From Peter Reagan at Birch Gold Group
Raging inflation has been a fact of life for quite a while since I first asked “How long will it last?” last June.
The short answer back then? “No one knows.”
The slightly longer answer back then was, “No one knows for sure, but whatever Washington says is almost certainly downplaying the problem.” (I won’t go quite as far as Dr. Ron Paul and call the official inflation reports “nonsense.”)
Today’s answer: according to an exhaustive survey of historical episodes, this inflationary period will last much longer than anyone’s prepared to admit…
Where are we now?
Current official reports put overall, CPI or “headline inflation” at 7.1%. If we used the Fed’s 1980-era measurements, that number more than doubles to 15% (which feels closer to the truth for most American families).
No matter how you measure it, inflation hasn’t been this high, or stayed this high, for over 40 years.
Listen: if you’re a regular reader, you know how much time I spent discussing inflation. I’m sure you’re tired of reading about it. Honestly, I’m tired of writing about it. I wish I could stop!
Here’s what worries me: 40 years is a long time. There’s an entire generation of people saving and investing right now who simply haven’t seen, and cannot imagine, the corrosive effects of high inflation on their savings. Four decades is long enough that even those who remember how it was last time may have forgotten. Those memories may have faded over time, become a little hazy around the edges.
That’s why I keep writing these columns. I’m speaking to the people who’ve never seen a stagflationary environment – to the people who did but who’ve forgotten (or weren’t following the story back in the 70s and 80s).
So, regular readers, I beg your continued indulgence. I sincerely believe this is important to the financial wellbeing of millions of Americans.
Because now we have a solid idea of just how long this 40-year-high inflation is likely to last.
“6 to 20 years, with a median of over 10 years”
A recent article by Rob Arnott and Omid Shakernia set out to figure out just how long we can expect this inflationary episode to last. They studied a number of inflationary episodes among developed economies and established several robust patterns. (It’s a great paper, and I strongly recommend reading it.)
Here’s the summary:
Given the recent U.S. inflation rate, which has been above 6% for the last 12 months and above 8% for the last 7 months, history tells us that the median number of years to reduce inflation below 3% is 10 years, with a 20th to 80th percentile range of 6 to 19 years.
(“Median” here means the middle value in a range of data.)
As you’d expect, the higher inflation goes, the longer it takes to come down – that’s just logic.
But did you ever suspect that “longer” might be ten years? Or even the best-case scenario that Arnott and Shakernia establish – that this inflationary episode could be over as soon as six years?
The authors themselves point this out:
How many economists – let alone pundits and policy “experts” – have suggested we may have elevated inflation for six years, much less the longer outliers?
Answer: virtually none (other than Nouriel Roubini).
Does Federal Reserve Chair Jerome Powell even suspect we’re looking at six years of way-over-target inflation?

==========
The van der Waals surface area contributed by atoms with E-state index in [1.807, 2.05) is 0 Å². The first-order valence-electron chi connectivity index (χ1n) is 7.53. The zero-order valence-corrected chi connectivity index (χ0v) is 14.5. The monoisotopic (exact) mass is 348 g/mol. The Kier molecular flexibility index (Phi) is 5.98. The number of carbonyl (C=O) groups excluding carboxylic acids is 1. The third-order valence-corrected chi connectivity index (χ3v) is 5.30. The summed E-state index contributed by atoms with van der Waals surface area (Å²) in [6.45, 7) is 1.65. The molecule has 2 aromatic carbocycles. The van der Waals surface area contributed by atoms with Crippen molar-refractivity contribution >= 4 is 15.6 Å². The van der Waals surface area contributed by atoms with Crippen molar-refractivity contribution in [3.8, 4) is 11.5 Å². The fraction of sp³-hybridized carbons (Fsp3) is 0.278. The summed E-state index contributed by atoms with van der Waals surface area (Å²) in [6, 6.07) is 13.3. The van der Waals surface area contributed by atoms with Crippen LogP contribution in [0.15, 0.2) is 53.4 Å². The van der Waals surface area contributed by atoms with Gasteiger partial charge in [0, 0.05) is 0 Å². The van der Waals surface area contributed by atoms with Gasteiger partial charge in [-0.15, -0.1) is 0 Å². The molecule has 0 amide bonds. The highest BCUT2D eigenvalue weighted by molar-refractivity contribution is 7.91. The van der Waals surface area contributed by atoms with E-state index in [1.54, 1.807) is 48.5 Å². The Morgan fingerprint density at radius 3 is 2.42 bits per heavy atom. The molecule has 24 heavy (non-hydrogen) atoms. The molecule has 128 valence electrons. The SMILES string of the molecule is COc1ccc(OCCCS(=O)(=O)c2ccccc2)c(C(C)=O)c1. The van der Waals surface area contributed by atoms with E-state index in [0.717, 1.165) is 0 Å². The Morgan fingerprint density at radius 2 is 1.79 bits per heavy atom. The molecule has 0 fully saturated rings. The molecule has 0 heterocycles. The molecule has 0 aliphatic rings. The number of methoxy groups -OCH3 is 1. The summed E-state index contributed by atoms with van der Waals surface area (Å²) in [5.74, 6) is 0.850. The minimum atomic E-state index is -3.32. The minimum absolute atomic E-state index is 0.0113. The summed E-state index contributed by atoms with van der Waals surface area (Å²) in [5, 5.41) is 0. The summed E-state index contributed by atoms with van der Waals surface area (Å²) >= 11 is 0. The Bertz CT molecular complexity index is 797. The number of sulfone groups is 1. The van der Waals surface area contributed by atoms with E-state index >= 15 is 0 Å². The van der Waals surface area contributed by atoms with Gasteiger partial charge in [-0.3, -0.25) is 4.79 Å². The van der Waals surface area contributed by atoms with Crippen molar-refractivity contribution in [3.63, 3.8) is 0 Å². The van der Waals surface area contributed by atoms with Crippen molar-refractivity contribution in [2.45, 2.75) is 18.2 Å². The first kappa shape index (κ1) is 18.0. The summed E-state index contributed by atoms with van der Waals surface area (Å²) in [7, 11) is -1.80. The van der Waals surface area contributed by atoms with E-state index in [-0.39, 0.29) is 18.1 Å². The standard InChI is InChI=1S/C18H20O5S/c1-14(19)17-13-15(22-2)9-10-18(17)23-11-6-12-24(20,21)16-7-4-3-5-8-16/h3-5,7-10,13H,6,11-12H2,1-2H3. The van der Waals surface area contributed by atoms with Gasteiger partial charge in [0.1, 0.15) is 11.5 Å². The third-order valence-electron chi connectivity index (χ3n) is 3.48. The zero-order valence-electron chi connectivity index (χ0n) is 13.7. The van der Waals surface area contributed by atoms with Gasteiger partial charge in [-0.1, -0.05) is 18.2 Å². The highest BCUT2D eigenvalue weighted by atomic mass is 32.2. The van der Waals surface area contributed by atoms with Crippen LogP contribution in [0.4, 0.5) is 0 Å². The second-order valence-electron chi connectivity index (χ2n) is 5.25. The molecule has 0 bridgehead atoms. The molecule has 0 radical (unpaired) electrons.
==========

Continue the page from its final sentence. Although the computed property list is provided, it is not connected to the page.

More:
Based on their track record so far, what do you think?
Arnott and Shakernia call the Fed out in no uncertain terms:
Fed expectations for inflation were hopelessly behind the curve for over a year, until recently. Fed expectations for the speed of reverting to 2% inflation levels remains dangerously optimistic.
That’s right – “dangerously optimistic.”
Let’s not mince words here: Chairman Powell misled the public for months, dismissing surging inflation as “transitory” and blaming “supply chains snarls.”
Events proved him wrong. And yet, this “dangerously optimistic” approach hasn’t changed. The Fed already reduced the last rate hike by 1/3 because they’re so afraid of “overtightening” they’d prefer to err on the side of continued out-of-control inflation!
Well, now we know, based on history and precedent rather than intuition and hope how long this inflationary era is likely to last.
Chairman Powell and the rest of the Fed’s Open Markets Committee can continue to engage in “dangerously optimistic” forecasts and statements. They have the luxury of hoping for the best.
The rest of us do not. No one wants to be stuck still hoping for the best 10 years from now…
Consider safe havens and inflation-resistant investments
Right now you might be asking yourself: “Where can I put savings during long periods of inflation?” That’s a great question, and you’re certainly not alone! One answer: inflation resistant investments. There are a number to choose from, with different characteristics. If you’re concerned about preserving your savings for the next decade (and longer!), that’s a good place to start.
Physical precious metals, especially gold and to a lesser degree silver, are widely regarded not only as inflation-resistant investments but also safe havens.
Then, the next logical question any reasonable person might ponder would be: “What makes precious metals like gold and silver good hedges against inflation?”
In essence, precious metals are valued independently of currency – when the dollar loses purchasing power, the price of gold and silver tend to go up (because it takes more dollars to buy the same amount of gold). There’s a bit more to it than that, but both gold and silver have a proven track record of stability and wealth preservation during times of high inflation.
Listen: I really hope that report is wrong, and the U.S. doesn’t experience even six years of excessive inflation. But hope is not a plan. If you share my concerns, please take a moment right now to learn more about diversifying your long-term savings with gold and silver.